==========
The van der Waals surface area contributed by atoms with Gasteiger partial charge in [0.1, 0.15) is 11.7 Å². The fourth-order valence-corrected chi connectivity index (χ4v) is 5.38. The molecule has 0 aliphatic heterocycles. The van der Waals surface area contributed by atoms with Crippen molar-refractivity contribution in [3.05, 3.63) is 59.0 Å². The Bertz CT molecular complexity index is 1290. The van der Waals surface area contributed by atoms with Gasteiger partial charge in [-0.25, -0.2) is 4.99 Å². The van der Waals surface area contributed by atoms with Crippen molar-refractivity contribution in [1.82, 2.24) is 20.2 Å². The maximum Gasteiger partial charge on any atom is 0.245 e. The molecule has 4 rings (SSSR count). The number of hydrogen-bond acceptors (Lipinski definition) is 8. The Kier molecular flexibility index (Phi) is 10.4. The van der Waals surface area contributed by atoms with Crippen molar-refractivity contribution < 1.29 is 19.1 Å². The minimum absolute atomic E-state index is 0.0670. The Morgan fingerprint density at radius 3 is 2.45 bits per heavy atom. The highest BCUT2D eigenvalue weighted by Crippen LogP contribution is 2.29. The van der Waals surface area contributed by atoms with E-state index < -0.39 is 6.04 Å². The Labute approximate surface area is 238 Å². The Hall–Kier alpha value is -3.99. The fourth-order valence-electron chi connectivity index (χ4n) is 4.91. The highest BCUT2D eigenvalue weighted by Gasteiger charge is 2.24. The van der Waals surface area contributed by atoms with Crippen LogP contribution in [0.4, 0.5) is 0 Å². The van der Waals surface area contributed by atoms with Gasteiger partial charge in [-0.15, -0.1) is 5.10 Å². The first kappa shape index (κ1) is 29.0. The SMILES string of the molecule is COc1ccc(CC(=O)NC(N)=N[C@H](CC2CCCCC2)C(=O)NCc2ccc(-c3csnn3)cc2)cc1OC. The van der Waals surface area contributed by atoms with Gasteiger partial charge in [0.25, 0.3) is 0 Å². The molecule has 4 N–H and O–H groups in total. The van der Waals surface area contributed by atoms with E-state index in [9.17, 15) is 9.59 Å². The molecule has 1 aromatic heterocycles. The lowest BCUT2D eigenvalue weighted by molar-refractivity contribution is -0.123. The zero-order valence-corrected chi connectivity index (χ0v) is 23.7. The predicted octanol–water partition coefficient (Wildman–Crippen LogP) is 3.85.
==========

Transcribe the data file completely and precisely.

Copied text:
The van der Waals surface area contributed by atoms with Gasteiger partial charge in [0.1, 0.15) is 11.7 Å². The fourth-order valence-corrected chi connectivity index (χ4v) is 5.38. The molecule has 0 aliphatic heterocycles. The van der Waals surface area contributed by atoms with Crippen molar-refractivity contribution in [3.05, 3.63) is 59.0 Å². The Bertz CT molecular complexity index is 1290. The van der Waals surface area contributed by atoms with Gasteiger partial charge in [-0.25, -0.2) is 4.99 Å². The van der Waals surface area contributed by atoms with Crippen molar-refractivity contribution in [1.82, 2.24) is 20.2 Å². The maximum Gasteiger partial charge on any atom is 0.245 e. The molecule has 4 rings (SSSR count). The number of hydrogen-bond acceptors (Lipinski definition) is 8. The Kier molecular flexibility index (Phi) is 10.4. The van der Waals surface area contributed by atoms with Crippen molar-refractivity contribution < 1.29 is 19.1 Å². The minimum absolute atomic E-state index is 0.0670. The Morgan fingerprint density at radius 3 is 2.45 bits per heavy atom. The highest BCUT2D eigenvalue weighted by Crippen LogP contribution is 2.29. The van der Waals surface area contributed by atoms with E-state index < -0.39 is 6.04 Å². The Labute approximate surface area is 238 Å². The Hall–Kier alpha value is -3.99. The fourth-order valence-electron chi connectivity index (χ4n) is 4.91. The highest BCUT2D eigenvalue weighted by Gasteiger charge is 2.24. The van der Waals surface area contributed by atoms with Crippen LogP contribution in [0.4, 0.5) is 0 Å². The van der Waals surface area contributed by atoms with Gasteiger partial charge in [-0.15, -0.1) is 5.10 Å². The first kappa shape index (κ1) is 29.0. The SMILES string of the molecule is COc1ccc(CC(=O)NC(N)=N[C@H](CC2CCCCC2)C(=O)NCc2ccc(-c3csnn3)cc2)cc1OC. The van der Waals surface area contributed by atoms with Gasteiger partial charge in [0.25, 0.3) is 0 Å². The molecule has 4 N–H and O–H groups in total. The van der Waals surface area contributed by atoms with E-state index in [9.17, 15) is 9.59 Å². The molecule has 1 aromatic heterocycles. The lowest BCUT2D eigenvalue weighted by molar-refractivity contribution is -0.123. The zero-order valence-corrected chi connectivity index (χ0v) is 23.7. The predicted octanol–water partition coefficient (Wildman–Crippen LogP) is 3.85.